George Orwell’s seminal 1949 dystopian novel, “1984,” arguably has as high a profile now as it ever did. In fact, if you say "1984" to someone they’d probably think of the book before they think of the year. Even for those that haven’t read the book, the title is synonymous with totalitarian politics, propaganda and the surveillance culture, and "Big Brother" is now even an established global brand of exploitative reality television.
The story follows a man named Winston Smith in a world which has been through a nuclear war. He works for a government branch called the Ministry of Truth, but harbors desires for both a rebellion and an illicit love affair. The book was last adapted for the screen back in (you guessed it) 1984, in a less than memorable flick directed by Michael Radford and starring John Hurt and Richard Burton. The book is now set for a fresh film adaptation thanks to the persistence of an unlikely champion of the novel.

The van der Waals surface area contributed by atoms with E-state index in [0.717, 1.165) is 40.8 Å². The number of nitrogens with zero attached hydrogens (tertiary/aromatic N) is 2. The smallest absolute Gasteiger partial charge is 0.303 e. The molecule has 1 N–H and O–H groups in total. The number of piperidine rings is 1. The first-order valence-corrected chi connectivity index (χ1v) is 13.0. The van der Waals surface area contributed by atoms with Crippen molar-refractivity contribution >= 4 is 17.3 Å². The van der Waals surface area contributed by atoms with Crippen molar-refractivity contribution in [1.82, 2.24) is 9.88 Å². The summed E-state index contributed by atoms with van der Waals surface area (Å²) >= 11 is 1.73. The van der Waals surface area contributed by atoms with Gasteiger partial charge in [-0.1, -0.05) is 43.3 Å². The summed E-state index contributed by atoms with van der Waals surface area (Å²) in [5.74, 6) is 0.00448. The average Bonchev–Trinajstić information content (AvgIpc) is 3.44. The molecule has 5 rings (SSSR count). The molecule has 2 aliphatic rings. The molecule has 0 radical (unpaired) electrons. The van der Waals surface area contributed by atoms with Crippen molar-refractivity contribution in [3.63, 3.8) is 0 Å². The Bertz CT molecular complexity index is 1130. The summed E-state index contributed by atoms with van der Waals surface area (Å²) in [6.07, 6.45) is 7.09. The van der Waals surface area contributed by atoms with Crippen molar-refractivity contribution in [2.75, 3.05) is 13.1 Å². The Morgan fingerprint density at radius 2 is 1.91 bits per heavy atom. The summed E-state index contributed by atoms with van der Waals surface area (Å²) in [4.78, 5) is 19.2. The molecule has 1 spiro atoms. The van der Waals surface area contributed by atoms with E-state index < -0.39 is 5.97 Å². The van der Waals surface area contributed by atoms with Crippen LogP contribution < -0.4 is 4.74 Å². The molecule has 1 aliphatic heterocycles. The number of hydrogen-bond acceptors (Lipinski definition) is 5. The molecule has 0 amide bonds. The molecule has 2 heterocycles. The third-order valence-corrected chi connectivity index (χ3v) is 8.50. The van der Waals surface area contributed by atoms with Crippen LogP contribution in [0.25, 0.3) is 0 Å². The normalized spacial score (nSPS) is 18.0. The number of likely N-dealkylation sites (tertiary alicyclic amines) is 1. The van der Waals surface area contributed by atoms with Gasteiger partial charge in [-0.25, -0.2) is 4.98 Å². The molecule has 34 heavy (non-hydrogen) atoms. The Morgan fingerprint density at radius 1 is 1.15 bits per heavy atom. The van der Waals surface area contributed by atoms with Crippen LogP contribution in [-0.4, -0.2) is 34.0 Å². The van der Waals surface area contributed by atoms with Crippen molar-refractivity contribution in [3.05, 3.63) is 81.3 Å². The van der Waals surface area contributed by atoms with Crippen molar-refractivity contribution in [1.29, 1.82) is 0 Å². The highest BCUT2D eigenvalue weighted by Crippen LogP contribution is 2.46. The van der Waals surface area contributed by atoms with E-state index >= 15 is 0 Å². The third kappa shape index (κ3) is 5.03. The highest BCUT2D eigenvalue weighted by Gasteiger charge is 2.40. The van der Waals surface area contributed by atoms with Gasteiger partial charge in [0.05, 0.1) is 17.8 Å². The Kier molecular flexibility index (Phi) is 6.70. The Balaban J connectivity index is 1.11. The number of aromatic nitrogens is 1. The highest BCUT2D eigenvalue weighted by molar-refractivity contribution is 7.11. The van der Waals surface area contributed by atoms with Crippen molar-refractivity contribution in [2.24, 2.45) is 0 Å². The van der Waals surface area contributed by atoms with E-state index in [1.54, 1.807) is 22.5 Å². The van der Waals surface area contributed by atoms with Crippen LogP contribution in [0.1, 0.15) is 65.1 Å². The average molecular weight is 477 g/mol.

Graphic designer Shepard Fairey is probably best known for creating the Barack Obama "Hope" poster, but cinema audiences may recognize him from his appearance in the Banksy documentary “Exit Through the Gift Shop.” Apparently Fairey was instrumental in bringing the project to Imagine, who then simultaneously pursued the rights for the novel at the same time as LBI Entertainment, and the production houses decided to team up on the project. We can’t see any reason why the story wouldn’t resonate as much today as it has in the past, if not perhaps more so, and done well this could be right up there with the very best dystopian science-fiction noir. There’s room alongside “Brazil” and “Blade Runner” up at the top, right? Any suggestions for who should direct? [THR]